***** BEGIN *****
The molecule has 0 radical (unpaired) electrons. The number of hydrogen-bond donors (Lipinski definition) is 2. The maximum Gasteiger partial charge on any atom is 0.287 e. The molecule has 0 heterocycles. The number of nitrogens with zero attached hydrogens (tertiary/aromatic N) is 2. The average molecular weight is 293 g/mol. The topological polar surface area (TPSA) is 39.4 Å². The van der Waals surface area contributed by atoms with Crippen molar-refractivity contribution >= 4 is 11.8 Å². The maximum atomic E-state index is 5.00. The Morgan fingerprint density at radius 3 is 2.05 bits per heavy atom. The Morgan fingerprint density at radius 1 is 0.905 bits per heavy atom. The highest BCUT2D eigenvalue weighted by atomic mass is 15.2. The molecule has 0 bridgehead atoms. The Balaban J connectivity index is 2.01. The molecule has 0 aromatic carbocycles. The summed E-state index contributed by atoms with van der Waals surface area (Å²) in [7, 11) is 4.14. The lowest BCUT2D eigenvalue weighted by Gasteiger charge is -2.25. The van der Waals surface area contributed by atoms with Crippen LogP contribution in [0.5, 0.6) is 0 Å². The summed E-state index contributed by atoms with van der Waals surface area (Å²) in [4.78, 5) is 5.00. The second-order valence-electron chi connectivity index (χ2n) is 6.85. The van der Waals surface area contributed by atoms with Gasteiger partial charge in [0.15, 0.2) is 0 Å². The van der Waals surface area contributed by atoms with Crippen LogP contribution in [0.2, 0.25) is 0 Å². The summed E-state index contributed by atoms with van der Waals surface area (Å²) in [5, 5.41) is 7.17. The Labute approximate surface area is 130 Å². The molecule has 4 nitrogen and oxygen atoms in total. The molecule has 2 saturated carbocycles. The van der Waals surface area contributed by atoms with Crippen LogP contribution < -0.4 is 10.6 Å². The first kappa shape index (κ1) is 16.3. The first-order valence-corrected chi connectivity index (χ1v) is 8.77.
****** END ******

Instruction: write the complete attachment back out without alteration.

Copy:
The molecule has 0 radical (unpaired) electrons. The number of hydrogen-bond donors (Lipinski definition) is 2. The maximum Gasteiger partial charge on any atom is 0.287 e. The molecule has 0 heterocycles. The number of nitrogens with zero attached hydrogens (tertiary/aromatic N) is 2. The average molecular weight is 293 g/mol. The topological polar surface area (TPSA) is 39.4 Å². The van der Waals surface area contributed by atoms with Crippen molar-refractivity contribution >= 4 is 11.8 Å². The maximum atomic E-state index is 5.00. The Morgan fingerprint density at radius 3 is 2.05 bits per heavy atom. The Morgan fingerprint density at radius 1 is 0.905 bits per heavy atom. The highest BCUT2D eigenvalue weighted by atomic mass is 15.2. The molecule has 0 bridgehead atoms. The Balaban J connectivity index is 2.01. The molecule has 0 aromatic carbocycles. The summed E-state index contributed by atoms with van der Waals surface area (Å²) in [7, 11) is 4.14. The lowest BCUT2D eigenvalue weighted by Gasteiger charge is -2.25. The van der Waals surface area contributed by atoms with Crippen LogP contribution in [0.5, 0.6) is 0 Å². The summed E-state index contributed by atoms with van der Waals surface area (Å²) in [4.78, 5) is 5.00. The second-order valence-electron chi connectivity index (χ2n) is 6.85. The van der Waals surface area contributed by atoms with Gasteiger partial charge in [0.15, 0.2) is 0 Å². The van der Waals surface area contributed by atoms with Crippen LogP contribution in [0.2, 0.25) is 0 Å². The summed E-state index contributed by atoms with van der Waals surface area (Å²) in [5, 5.41) is 7.17. The Labute approximate surface area is 130 Å². The molecule has 4 nitrogen and oxygen atoms in total. The molecule has 2 saturated carbocycles. The van der Waals surface area contributed by atoms with Crippen LogP contribution < -0.4 is 10.6 Å². The first kappa shape index (κ1) is 16.3. The first-order valence-corrected chi connectivity index (χ1v) is 8.77.